Animal services introduces feral cat control program
Lee County Animal Services is instituting a trap, neuter, and release program (or TNR) in hopes of controlling the feral cat population.
A first for Lee County, the program was developed with help from the public as well as utilizing input from University of Florida.
Spokeswoman Ria Brown said LCAS director Donna Ward wanted to develop a TNR program since taking over late last year, but waited until the public had the opportunity to have its voices heard.
As part of the University of Florida’s assessment study of LCAS, the community was invited to take part.
“There’s differing opinions about whether or not TNR actually works,” Brown said. “Our new director was interested in implementing the idea. But, as part of the shelter assessment, we had a forum so the public could have some additional knowledge about how these programs work.”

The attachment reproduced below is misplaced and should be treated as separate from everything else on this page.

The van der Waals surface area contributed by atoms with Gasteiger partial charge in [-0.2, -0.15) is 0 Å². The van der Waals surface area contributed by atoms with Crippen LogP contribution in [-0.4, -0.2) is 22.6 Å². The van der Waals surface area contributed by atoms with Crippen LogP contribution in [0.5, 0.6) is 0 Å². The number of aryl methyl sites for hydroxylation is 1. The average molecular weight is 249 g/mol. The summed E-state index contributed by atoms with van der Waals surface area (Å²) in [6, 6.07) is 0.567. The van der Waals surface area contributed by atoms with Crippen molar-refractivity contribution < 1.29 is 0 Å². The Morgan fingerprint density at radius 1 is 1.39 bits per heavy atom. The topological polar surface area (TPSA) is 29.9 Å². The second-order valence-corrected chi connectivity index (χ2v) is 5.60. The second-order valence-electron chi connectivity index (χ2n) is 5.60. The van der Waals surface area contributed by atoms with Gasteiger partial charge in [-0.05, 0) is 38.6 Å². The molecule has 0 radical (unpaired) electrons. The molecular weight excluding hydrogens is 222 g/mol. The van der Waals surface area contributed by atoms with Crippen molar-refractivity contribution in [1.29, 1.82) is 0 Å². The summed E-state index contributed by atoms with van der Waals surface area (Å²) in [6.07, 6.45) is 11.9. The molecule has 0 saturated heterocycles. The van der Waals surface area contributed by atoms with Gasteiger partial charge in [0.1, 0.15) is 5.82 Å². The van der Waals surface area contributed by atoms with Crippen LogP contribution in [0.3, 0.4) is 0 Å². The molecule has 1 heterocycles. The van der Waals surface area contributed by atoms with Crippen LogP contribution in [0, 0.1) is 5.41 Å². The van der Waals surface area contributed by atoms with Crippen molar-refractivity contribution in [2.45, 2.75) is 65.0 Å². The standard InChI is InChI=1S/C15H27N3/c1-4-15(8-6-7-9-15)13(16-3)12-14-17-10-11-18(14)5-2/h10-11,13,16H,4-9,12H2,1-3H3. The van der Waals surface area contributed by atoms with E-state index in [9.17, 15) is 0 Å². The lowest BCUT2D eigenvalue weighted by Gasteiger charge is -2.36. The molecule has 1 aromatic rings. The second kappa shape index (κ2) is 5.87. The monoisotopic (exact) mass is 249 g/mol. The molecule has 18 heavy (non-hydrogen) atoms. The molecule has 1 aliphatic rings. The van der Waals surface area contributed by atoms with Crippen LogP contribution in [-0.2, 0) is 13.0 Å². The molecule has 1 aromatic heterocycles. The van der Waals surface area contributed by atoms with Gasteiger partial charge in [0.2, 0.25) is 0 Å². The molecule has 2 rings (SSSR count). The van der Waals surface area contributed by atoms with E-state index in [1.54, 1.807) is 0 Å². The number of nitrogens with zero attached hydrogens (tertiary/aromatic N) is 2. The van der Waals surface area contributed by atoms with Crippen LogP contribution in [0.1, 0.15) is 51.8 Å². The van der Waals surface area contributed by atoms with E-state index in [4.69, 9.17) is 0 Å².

Like any new effort, the success of the TNR program will hinge entirely on whether the public at large accepts its ability to truly make a difference.
LCAS has tried using programs like low-cost spay and neuter clinics, foster care, and expansion of its shelter facility to help quell the rising animal population, particularly the rise in cat colonies.
With the arrival of “kitten season” LCAS will take in anywhere from 1,500 – 2,000 cats a month, some of which will be euthanized.
A lot, if not the majority, of those kittens will come from feral cats or feral cat colonies.
The TNR program hopes to put power into the hands of the public by offering education, traps, and assistance in catching cats.
Most importantly, euthanasia is avoided because the animals are released back into the wild once they have been spayed or neutered.
LCAS has several volunteers who are charged with trapping feral cats, but the program will sink or swim by the amount of help from the public.
“Realistically, we need the people who are familiar with where these feral colonies are,” Brown said. “It’s only going to be successful if the people are willing to do this.”
LCAS is asking for $20 donations for each cat that’s spayed or neutered and then returned, but they are willing to waive those fees if necessary.
Basic information on the new TNR program is available online at leelostpets.com, or by calling 533-PETS.